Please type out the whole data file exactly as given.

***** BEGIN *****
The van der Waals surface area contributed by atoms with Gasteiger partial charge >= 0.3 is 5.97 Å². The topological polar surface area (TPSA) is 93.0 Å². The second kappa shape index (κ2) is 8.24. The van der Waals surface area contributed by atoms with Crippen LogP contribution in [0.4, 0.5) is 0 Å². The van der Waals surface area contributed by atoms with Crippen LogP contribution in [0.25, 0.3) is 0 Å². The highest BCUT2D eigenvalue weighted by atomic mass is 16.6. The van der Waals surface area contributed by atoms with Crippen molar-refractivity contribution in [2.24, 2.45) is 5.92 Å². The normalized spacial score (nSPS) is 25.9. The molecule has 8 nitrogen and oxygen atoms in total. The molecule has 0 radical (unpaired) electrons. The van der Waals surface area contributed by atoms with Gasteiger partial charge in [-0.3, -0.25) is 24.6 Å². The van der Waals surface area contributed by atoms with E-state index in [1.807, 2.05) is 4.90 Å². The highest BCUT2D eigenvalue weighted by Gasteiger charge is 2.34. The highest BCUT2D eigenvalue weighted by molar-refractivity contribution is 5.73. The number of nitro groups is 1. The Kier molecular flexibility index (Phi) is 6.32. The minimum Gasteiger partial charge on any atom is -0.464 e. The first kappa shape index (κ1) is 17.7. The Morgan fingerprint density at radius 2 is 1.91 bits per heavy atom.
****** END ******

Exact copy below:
The van der Waals surface area contributed by atoms with Gasteiger partial charge >= 0.3 is 5.97 Å². The topological polar surface area (TPSA) is 93.0 Å². The second kappa shape index (κ2) is 8.24. The van der Waals surface area contributed by atoms with Crippen LogP contribution in [0.4, 0.5) is 0 Å². The van der Waals surface area contributed by atoms with Crippen LogP contribution in [0.25, 0.3) is 0 Å². The highest BCUT2D eigenvalue weighted by atomic mass is 16.6. The van der Waals surface area contributed by atoms with Crippen molar-refractivity contribution in [2.24, 2.45) is 5.92 Å². The normalized spacial score (nSPS) is 25.9. The molecule has 8 nitrogen and oxygen atoms in total. The molecule has 0 radical (unpaired) electrons. The van der Waals surface area contributed by atoms with Gasteiger partial charge in [-0.3, -0.25) is 24.6 Å². The van der Waals surface area contributed by atoms with E-state index in [1.807, 2.05) is 4.90 Å². The highest BCUT2D eigenvalue weighted by Gasteiger charge is 2.34. The highest BCUT2D eigenvalue weighted by molar-refractivity contribution is 5.73. The number of nitro groups is 1. The Kier molecular flexibility index (Phi) is 6.32. The minimum Gasteiger partial charge on any atom is -0.464 e. The first kappa shape index (κ1) is 17.7. The Morgan fingerprint density at radius 2 is 1.91 bits per heavy atom.